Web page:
An uninvited guest from central Asia – the harlequin ladybird – is wreaking havoc across Britain munching our own species into extinction. PETER FROST investigates
INVASION of “the killer ladybirds” — that was the Sun’s screaming headline and if that wasn’t lurid enough how about this leader from the same paper — “Foreign ladybirds riddled with sexually transmitted diseases are coming to Britain and could kill off native bugs.”
Isn’t it good to see the Murdoch empire taking such a responsible and carefully considered attitude to issues of the environment at last?
In our house it was my wife Ann who spotted them first: “There are hundreds of ladybirds on the curtains in the spare room,” she told me, “but they are not the usual bright red ones.”
It is true, we are under attack from an invasion of harlequin ladybirds (Harmonia axyridis) — originally a native of Kazakhstan and other parts of Asia — who now pose a serious threat to the native ladybird species here in the British Isles.
Harlequin ladybirds have wings with more black than red and they particularly like warm domestic houses and outbuildings and have a habit of clustering together in large groups in suitable areas.
Large gatherings of them can give off a curious chemical smell.
It has taken them just 10 years to outnumber every one of our 47 native ladybird species. The grey squirrel took a hundred years to outnumber our native red squirrel.
The harlequin was deliberately introduced to North America in the 1980s where they were sold as biological pest control against aphids (plant lice) that were feeding on crops, particularly hops and grape vines.
It quickly spread, uncontrolled, across the US to become the most common ladybird there.
It first arrived in Britain in 2004 — some were wafted here on strong arm winds, others arrived on imported plants. They were first seen in Essex and one colony in a Derby supermarket was traced to imported Canadian vegetables.
Since then they have spread as far afield as the tip of Cornwall and the Shetland Islands, making it the fastest alien invasion of Britain on record.
Previously it had spread just as fast across Europe where it was introduced from North America for aphid control in horticulture — they were initially popular with French and other European vine and hop growers.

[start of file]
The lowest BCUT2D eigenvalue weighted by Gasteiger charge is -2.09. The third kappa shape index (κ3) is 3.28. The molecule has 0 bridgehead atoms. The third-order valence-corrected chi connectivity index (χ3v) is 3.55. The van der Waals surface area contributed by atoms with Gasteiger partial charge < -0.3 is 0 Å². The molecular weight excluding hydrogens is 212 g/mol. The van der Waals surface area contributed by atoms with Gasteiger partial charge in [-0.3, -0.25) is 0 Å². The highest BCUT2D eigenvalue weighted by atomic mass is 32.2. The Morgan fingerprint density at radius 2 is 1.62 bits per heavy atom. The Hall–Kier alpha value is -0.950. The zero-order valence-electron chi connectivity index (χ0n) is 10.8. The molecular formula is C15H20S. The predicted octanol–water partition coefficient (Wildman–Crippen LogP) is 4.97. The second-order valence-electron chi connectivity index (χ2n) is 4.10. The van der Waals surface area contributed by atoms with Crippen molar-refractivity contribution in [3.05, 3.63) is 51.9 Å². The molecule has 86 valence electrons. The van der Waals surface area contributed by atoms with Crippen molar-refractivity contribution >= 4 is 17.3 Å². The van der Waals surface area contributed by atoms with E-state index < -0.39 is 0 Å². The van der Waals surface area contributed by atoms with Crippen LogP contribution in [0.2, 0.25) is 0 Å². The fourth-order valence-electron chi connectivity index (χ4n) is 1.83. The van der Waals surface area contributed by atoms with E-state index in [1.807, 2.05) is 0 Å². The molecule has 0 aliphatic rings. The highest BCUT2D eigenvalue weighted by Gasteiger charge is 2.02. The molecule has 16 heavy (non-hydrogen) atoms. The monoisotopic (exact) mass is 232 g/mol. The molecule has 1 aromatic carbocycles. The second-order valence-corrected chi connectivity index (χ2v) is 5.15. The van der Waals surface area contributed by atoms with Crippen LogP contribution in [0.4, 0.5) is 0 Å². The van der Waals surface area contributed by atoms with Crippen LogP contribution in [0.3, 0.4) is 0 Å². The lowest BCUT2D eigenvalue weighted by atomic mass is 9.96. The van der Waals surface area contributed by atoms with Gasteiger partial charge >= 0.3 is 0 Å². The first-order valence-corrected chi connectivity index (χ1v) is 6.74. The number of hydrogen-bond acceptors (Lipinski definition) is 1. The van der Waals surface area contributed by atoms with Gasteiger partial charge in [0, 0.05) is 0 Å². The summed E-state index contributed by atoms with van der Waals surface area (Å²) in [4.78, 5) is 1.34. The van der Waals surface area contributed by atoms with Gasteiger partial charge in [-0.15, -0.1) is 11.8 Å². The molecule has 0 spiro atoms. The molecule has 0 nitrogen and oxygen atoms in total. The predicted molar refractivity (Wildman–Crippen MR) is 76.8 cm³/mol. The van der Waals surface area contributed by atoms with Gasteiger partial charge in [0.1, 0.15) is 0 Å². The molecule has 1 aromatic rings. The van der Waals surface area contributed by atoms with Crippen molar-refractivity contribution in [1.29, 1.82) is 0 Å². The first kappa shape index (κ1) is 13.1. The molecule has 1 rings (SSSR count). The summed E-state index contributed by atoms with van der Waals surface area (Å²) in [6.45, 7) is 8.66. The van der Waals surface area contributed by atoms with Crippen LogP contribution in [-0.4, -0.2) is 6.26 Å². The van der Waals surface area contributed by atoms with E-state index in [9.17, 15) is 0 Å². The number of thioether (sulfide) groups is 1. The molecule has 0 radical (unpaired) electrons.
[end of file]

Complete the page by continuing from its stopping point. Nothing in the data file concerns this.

However, wine growers soon discovered that when any of the ladybird’s bodies were gathered at harvest and pressed with the juice the toxic chemicals in their bodies could spoil the taste of the wine.
Since their first arrival the British native two-spotted ladybird population has declined by as much as a 44 per cent. Every other species of native ladybird has declined too.
The harlequin is regarded as the most invasive ladybird species on Earth. It’s larger and more aggressive than any others, it carries stronger toxins than any of the nearly 50 types of ladybird which are native to Britain and has also been known to eat rivals.
Its diet consists of lacewing larvae, butterfly eggs, moths, pollen, and caterpillars, not to mention our own native ladybirds being eaten to the point of extinction.
These insatiable creatures also cause considerable damage to pear trees, soft fruit and sweet peas.
At the top of their food chain, harlequins have no natural enemies in Britain — they secrete a foul-smelling, toxic substance that deters any bird from eating them.
Over 100 different colour patterns have been recorded which makes them difficult to identify — it is most easily confused with the seven-spot ladybird, which is also variable.
Unlike most other ladybirds, the harlequin doesn’t stick to one type of food. Once it has finished feeding on aphids in the crops it then turns its attention to other ladybird eggs and larvae and even the eggs and caterpillars of moths and butterflies.
The main threat to our native ladybirds comes from their voracious appetite that helps them to easily out-compete native ladybirds for food. In extreme cases wild birds suffer too as their usual diet of small creatures is devoured in the process.
They pose another major threat to our native species because they carry Laboulbeniales, a fungal disease passed on through mating. The disease can infect our native species which are already under threat from habitat loss and overuse of pesticides — the disease, however, cannot be transmitted to humans or domestic animals.
Although they are not dangerous to humans they do hibernate in large numbers in houses and other buildings and tens of thousands of them being are being found in homes during the winter. Such huge groups can be disconcerting or just plain terrifying.
Unfortunately, there’s no easy solution to the problem. Like many other cases of invasive species we think we are much cleverer than nature but good old mother nature somehow contrives to bite us in the bum. While we are on the subject of bites, it is true that ladybirds do bite humans and worst offender is — you guessed it — the harlequin.
If hot dry weather causes their normal aphid diet to shrink they can switch their attention to humans in their search for liquid refreshment.
Environmental scientists are trying to find a solution to the harlequin problem but a quick fix seems very unlikely.
What you can do to help is to report any sightings to the UK Harlequin Ladybird Survey at firstname.lastname@example.org